The anticipatory scheduler is targeted at reducing the per-thread read response time and tries to assist synchronous sequential reads especially during streamed writes. It’s not designed for random read workloads with many seeks all over the disk; it will perform poorly if used for this kind of workload.
The deadline scheduler uses five I/O queues to keep track of I/O. It’s designed to emphasize average read-request response time for workloads that seek all over the disk.
If the problem doesn’t appear to be CPU, then it’s necessary to investigate memory and I/O as possible causes. Again, it’s possible to use iostat or sar to get the information needed. The 2.6 kernel provides three new flags on the iostat command: -p, -k and –x. The –p flag adds a column for %iowait into the processor statistics. It also tracks time spent waiting for the Hypervisor (%steal). The -k flag provides KB/sec written and read instead of blocks. Additionally you can use the tps field as an indicator of logical I/Os per second. Finally the –x flag provides detailed performance statistics such as read and write service times.
iostat provides data on several important values for each physical disk. These values include percent of time the physical disk was busy, kilobytes per second to/from the disk, transfers per second to/from, kilobytes read and kilobytes written. This data will help determine if an imbalance of I/O exists among the physical volumes. If all appears normal, the next step is investigating the filesystems at which the I/O is directed. If the I/O is directed at the page files, then memory must be investigated.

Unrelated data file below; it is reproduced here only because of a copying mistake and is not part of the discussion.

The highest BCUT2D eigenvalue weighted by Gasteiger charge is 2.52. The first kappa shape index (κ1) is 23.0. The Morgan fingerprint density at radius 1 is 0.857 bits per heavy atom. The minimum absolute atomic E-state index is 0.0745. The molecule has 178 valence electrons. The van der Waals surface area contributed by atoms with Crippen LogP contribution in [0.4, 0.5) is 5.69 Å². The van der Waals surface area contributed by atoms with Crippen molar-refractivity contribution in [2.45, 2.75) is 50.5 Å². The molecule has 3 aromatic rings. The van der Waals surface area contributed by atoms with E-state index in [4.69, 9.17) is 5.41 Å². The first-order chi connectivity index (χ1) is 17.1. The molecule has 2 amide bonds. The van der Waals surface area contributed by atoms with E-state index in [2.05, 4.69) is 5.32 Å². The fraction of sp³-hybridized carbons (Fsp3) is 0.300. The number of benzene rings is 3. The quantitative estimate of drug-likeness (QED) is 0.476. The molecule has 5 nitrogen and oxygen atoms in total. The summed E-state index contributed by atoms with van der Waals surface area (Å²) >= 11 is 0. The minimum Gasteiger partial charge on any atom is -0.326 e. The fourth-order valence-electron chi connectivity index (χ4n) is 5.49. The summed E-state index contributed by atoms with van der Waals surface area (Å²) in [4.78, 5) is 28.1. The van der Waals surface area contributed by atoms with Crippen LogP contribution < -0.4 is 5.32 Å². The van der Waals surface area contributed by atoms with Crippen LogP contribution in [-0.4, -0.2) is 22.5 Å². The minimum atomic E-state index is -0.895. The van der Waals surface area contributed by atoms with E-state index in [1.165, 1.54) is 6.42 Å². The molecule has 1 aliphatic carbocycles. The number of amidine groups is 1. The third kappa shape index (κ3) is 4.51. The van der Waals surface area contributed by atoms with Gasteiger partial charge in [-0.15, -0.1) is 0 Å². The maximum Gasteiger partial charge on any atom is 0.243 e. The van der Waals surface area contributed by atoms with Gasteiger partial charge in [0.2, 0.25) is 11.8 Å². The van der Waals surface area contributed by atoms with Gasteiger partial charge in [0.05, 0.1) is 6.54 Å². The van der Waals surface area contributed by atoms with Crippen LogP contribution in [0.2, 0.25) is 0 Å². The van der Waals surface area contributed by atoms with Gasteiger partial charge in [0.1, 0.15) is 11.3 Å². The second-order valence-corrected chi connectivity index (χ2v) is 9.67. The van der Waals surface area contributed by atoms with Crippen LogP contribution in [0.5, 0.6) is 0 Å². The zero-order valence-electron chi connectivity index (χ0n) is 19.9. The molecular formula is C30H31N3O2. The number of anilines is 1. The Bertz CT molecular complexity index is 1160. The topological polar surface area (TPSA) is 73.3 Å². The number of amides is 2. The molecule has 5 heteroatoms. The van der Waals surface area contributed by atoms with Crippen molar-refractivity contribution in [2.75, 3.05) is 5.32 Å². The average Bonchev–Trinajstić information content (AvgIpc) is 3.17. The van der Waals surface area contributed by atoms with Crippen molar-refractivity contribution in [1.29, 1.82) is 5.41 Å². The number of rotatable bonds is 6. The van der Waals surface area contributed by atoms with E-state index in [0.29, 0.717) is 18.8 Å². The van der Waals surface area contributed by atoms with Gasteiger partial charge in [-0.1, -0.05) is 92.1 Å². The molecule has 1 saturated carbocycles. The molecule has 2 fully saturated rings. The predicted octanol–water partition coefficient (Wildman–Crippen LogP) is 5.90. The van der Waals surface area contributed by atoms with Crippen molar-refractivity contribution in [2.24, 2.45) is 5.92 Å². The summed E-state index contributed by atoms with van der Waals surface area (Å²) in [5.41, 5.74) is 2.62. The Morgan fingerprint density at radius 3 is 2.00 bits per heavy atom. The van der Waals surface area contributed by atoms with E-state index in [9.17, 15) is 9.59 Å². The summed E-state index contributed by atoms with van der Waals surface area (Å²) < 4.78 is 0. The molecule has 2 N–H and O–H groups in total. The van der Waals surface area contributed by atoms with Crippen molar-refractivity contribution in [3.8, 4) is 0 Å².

If the bulk of the I/O (more than 30 percent) is going to a logical volume or filesystem not used for paging, then the problem is most likely user I/O. This can be resolved by:
- Checking fragmentation
- Reorganizing the filesystem
- Adding physical volumes
- Splitting the data
- Adding memory
Paging is investigated using vmstat, iostat, sar and swapon. Information on the page spaces available including physical volume and utilization is provided by swapon -s. The tool vmstat provides information on actual memory, free pages, processes on the I/O waitq, pageins, pageouts, etc. It doesn’t provide timestamps. It’s also possible to use the sar -r, -b or -w commands.
The free -m command shows memory usage broken down into the following: total memory, used memory, free memory, buffers, file-cache size (cached), total size of swap space, used and free swap space. This information can also be obtained by using: more/proc/meminfo.
Sequential readahead can help sequential I/O performance. Previously we would use hdparm or change the values in /prop/sys/vm. For the 2.6 kernel use blockdev:
- To get the current readahead value:
blockdev –getra /dev/sda
- To set the readahead value temporarily: